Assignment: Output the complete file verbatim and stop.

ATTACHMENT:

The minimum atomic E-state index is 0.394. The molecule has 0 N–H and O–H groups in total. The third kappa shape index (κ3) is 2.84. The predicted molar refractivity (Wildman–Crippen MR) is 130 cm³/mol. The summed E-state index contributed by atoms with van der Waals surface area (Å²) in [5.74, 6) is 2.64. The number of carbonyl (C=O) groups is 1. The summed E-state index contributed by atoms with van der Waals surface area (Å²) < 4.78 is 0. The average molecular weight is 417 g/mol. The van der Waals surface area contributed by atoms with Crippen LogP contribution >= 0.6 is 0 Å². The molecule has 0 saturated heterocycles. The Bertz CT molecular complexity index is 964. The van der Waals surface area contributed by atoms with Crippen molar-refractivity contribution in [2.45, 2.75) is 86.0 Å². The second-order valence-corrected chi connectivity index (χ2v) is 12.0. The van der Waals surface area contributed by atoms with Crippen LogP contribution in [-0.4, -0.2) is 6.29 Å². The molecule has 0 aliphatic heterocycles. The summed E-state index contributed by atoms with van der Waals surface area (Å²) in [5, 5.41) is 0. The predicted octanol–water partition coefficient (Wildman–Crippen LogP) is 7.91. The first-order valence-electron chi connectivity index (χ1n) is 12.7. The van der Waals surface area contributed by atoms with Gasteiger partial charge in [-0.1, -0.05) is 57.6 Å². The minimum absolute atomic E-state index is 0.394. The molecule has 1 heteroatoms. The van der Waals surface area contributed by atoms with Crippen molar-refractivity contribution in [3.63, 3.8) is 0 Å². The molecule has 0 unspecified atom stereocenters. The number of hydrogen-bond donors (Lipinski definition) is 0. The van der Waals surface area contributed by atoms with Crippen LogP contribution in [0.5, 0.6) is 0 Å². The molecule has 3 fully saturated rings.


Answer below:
The minimum atomic E-state index is 0.394. The molecule has 0 N–H and O–H groups in total. The third kappa shape index (κ3) is 2.84. The predicted molar refractivity (Wildman–Crippen MR) is 130 cm³/mol. The summed E-state index contributed by atoms with van der Waals surface area (Å²) in [5.74, 6) is 2.64. The number of carbonyl (C=O) groups is 1. The summed E-state index contributed by atoms with van der Waals surface area (Å²) < 4.78 is 0. The average molecular weight is 417 g/mol. The van der Waals surface area contributed by atoms with Crippen LogP contribution >= 0.6 is 0 Å². The molecule has 0 saturated heterocycles. The Bertz CT molecular complexity index is 964. The van der Waals surface area contributed by atoms with Crippen molar-refractivity contribution in [2.45, 2.75) is 86.0 Å². The second-order valence-corrected chi connectivity index (χ2v) is 12.0. The van der Waals surface area contributed by atoms with Crippen LogP contribution in [-0.4, -0.2) is 6.29 Å². The molecule has 0 aliphatic heterocycles. The summed E-state index contributed by atoms with van der Waals surface area (Å²) in [5, 5.41) is 0. The predicted octanol–water partition coefficient (Wildman–Crippen LogP) is 7.91. The first-order valence-electron chi connectivity index (χ1n) is 12.7. The van der Waals surface area contributed by atoms with Gasteiger partial charge in [-0.1, -0.05) is 57.6 Å². The minimum absolute atomic E-state index is 0.394. The molecule has 1 heteroatoms. The van der Waals surface area contributed by atoms with Crippen molar-refractivity contribution in [3.63, 3.8) is 0 Å². The molecule has 0 unspecified atom stereocenters. The number of hydrogen-bond donors (Lipinski definition) is 0. The van der Waals surface area contributed by atoms with Crippen LogP contribution in [0.5, 0.6) is 0 Å². The molecule has 3 fully saturated rings.